2019 August Growth As of date, The We Company has 500 locations in 29 countries.[160]
2019 September 4 Leadership The We Company adds its first female director, Harvard Business School professor Frances Frei, to the company's board of directors.[161][162][163][164]
2019 September 17 Financial The We Company decides to postpone its IPO until the end of 2019. In a prepared statement, the company says "The We Company is looking forward to our upcoming IPO, which we expect to be completed by the end of the year"[165][166] It is reported that The We Company may seek a valuation in its upcoming initial public offering of between US$10 billion and $12 billion, in contrast to the $47 billion valuation it achieved in January.[167]
2019 September 24 Divestment The We Company sells the company's $60 million luxurious private Gulfstream G650 that Adam Neumann and his family personalized and used to fly all over the world. Critics say the plane has become a "red flag in the lead up to the company's IPO" and has created perceptual problems with employees who didn't receive promised bonuses or raises.[168]
2019 September 24 Leadership Adam Neumann announces resignment as CEO of The We Company, changing his role as non-executive chairman of the board. Neumann previously faced increasing pressure to relinquish his position after reports highlighted strange behaviors, including drug use and desires to become Israel’s prime minister.[169][170][171][172]
2019 September 27 Divestment According to report in Fortune, The We Company seeks to divest and sell off three businesses acquired in recent years. The three companies are Conductor, Managed by Q, and Meetup. The company also seeks to layoff between 2,000 and 3,000 people to reduce costs. The report also states that approximately 20 long-time friends and family members would be let go from the company.[173]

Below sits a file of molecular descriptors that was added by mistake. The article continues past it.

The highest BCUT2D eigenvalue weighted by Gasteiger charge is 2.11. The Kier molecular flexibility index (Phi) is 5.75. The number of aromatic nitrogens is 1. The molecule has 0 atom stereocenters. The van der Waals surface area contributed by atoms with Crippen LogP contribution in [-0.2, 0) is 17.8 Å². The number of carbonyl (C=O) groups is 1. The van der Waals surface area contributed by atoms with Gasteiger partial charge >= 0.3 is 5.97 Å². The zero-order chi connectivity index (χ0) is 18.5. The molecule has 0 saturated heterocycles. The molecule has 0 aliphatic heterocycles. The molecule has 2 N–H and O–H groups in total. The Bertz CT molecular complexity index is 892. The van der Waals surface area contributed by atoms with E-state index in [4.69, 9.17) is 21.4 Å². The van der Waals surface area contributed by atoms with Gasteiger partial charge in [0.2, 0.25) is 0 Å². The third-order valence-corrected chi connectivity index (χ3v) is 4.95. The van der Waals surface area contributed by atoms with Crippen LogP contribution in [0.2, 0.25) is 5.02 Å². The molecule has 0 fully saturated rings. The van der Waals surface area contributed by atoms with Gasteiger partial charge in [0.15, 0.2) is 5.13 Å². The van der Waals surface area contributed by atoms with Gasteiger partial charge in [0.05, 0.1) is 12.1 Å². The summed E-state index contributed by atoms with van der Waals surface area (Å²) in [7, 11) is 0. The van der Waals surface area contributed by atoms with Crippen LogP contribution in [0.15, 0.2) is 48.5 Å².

2019 September Leadership It is announced that Rebekah Neumann would step down as CEO of WeGrow and will relinquish her role in WeCompany.[174]
2019 October 14 Security CNBC reports that WeWork has warned clients that approximately 1,600 office phone booths at some of its offices in Canada and the United States are tainted with formaldehyde. The company says another 700 phone booths would possibly be taken out of service as a precautionary measure. This situation comes to the attention of the company after some members report eye irritation and a strong odor.[175]
2019 October Legal Medina Bardhi, the former chief of staff for Adam Neumann, sues We Company over various allegations including a gender pay gap, marijuana use by company executives, and pregnancy discrimination.[176]
2019 October Expansion (international) The We Company announces the opening of new co-working locations in Singapore and Manila.[177]
2019 November 6 Funding SoftBank Group reports a US$9.2 billion in write-downs on its investments in WeWork. This amount is approximately 90 percent of the $10.3 billion SoftBank invested in WeWork over the past few years.[178]
2019 November Acquisition SoftBank Group takes control of at least 70 percent of the The We Company's equity, and announces plans to spend somewhere between $4 billion and $5 billion on new funding and existing shares. The deal values The We Company between $7.5 billion and $8 billion on a prefunding basis.[179][180]
2019 November Staff WeWork confirms having cut 2,400 jobs in a round of layoffs following its failed IPO attempt.[181]
2019 December Funding The We Company arranges US$1.75 billion credit line with American multinational investment bank Goldman Sachs.[182][183][179]

Meta information on the timeline

How the timeline was built

The initial version of the timeline was written by User:Sebastian.

Funding information for this timeline is available.

What the timeline is still missing

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See also